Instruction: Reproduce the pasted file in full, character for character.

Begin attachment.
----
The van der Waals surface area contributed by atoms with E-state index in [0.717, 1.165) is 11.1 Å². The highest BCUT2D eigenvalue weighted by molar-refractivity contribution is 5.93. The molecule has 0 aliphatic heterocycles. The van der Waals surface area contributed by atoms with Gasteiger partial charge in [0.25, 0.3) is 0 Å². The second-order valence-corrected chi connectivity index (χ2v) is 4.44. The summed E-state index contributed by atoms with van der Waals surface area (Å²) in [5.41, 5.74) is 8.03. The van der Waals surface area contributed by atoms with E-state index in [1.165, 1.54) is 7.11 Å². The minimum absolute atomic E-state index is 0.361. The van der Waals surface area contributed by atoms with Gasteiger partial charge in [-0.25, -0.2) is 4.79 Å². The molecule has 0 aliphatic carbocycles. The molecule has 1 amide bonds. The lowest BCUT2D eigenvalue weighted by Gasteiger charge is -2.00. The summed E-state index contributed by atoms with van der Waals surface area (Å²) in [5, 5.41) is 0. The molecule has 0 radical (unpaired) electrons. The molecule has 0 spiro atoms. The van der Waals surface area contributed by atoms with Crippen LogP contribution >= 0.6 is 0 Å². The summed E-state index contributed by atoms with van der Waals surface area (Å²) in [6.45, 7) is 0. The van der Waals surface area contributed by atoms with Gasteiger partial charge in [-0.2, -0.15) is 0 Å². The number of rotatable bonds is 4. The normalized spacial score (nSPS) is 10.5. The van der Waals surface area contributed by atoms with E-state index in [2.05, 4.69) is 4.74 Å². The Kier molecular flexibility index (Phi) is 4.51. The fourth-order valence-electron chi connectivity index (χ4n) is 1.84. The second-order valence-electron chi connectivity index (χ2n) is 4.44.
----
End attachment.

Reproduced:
The van der Waals surface area contributed by atoms with E-state index in [0.717, 1.165) is 11.1 Å². The highest BCUT2D eigenvalue weighted by molar-refractivity contribution is 5.93. The molecule has 0 aliphatic heterocycles. The van der Waals surface area contributed by atoms with Gasteiger partial charge in [0.25, 0.3) is 0 Å². The second-order valence-corrected chi connectivity index (χ2v) is 4.44. The summed E-state index contributed by atoms with van der Waals surface area (Å²) in [5.41, 5.74) is 8.03. The van der Waals surface area contributed by atoms with E-state index in [1.165, 1.54) is 7.11 Å². The minimum absolute atomic E-state index is 0.361. The van der Waals surface area contributed by atoms with Gasteiger partial charge in [-0.25, -0.2) is 4.79 Å². The molecule has 0 aliphatic carbocycles. The molecule has 1 amide bonds. The lowest BCUT2D eigenvalue weighted by Gasteiger charge is -2.00. The summed E-state index contributed by atoms with van der Waals surface area (Å²) in [5, 5.41) is 0. The molecule has 0 radical (unpaired) electrons. The molecule has 0 spiro atoms. The van der Waals surface area contributed by atoms with Crippen LogP contribution >= 0.6 is 0 Å². The summed E-state index contributed by atoms with van der Waals surface area (Å²) in [6.45, 7) is 0. The van der Waals surface area contributed by atoms with Gasteiger partial charge in [-0.2, -0.15) is 0 Å². The number of rotatable bonds is 4. The normalized spacial score (nSPS) is 10.5. The van der Waals surface area contributed by atoms with E-state index in [2.05, 4.69) is 4.74 Å². The Kier molecular flexibility index (Phi) is 4.51. The fourth-order valence-electron chi connectivity index (χ4n) is 1.84. The second-order valence-electron chi connectivity index (χ2n) is 4.44.